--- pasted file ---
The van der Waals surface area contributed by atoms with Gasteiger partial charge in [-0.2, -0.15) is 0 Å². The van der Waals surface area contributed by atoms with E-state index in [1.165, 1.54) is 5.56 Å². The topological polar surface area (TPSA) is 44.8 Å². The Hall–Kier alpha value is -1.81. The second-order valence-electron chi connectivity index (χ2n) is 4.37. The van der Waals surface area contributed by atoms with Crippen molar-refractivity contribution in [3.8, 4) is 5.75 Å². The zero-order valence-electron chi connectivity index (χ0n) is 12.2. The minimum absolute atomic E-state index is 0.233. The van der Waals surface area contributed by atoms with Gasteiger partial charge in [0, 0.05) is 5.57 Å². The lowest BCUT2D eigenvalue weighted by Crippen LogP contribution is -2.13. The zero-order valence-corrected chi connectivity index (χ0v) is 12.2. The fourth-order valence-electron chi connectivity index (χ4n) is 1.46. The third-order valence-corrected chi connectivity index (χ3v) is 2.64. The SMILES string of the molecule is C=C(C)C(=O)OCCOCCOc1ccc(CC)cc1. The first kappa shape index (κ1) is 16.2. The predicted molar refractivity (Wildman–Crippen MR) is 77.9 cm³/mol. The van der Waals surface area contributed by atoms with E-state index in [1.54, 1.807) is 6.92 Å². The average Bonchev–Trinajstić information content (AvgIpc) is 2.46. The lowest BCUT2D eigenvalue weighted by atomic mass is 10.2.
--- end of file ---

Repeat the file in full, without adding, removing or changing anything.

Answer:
The van der Waals surface area contributed by atoms with Gasteiger partial charge in [-0.2, -0.15) is 0 Å². The van der Waals surface area contributed by atoms with E-state index in [1.165, 1.54) is 5.56 Å². The topological polar surface area (TPSA) is 44.8 Å². The Hall–Kier alpha value is -1.81. The second-order valence-electron chi connectivity index (χ2n) is 4.37. The van der Waals surface area contributed by atoms with Crippen molar-refractivity contribution in [3.8, 4) is 5.75 Å². The zero-order valence-electron chi connectivity index (χ0n) is 12.2. The minimum absolute atomic E-state index is 0.233. The van der Waals surface area contributed by atoms with Gasteiger partial charge in [0, 0.05) is 5.57 Å². The lowest BCUT2D eigenvalue weighted by Crippen LogP contribution is -2.13. The zero-order valence-corrected chi connectivity index (χ0v) is 12.2. The fourth-order valence-electron chi connectivity index (χ4n) is 1.46. The third-order valence-corrected chi connectivity index (χ3v) is 2.64. The SMILES string of the molecule is C=C(C)C(=O)OCCOCCOc1ccc(CC)cc1. The first kappa shape index (κ1) is 16.2. The predicted molar refractivity (Wildman–Crippen MR) is 77.9 cm³/mol. The van der Waals surface area contributed by atoms with E-state index in [1.54, 1.807) is 6.92 Å². The average Bonchev–Trinajstić information content (AvgIpc) is 2.46. The lowest BCUT2D eigenvalue weighted by atomic mass is 10.2.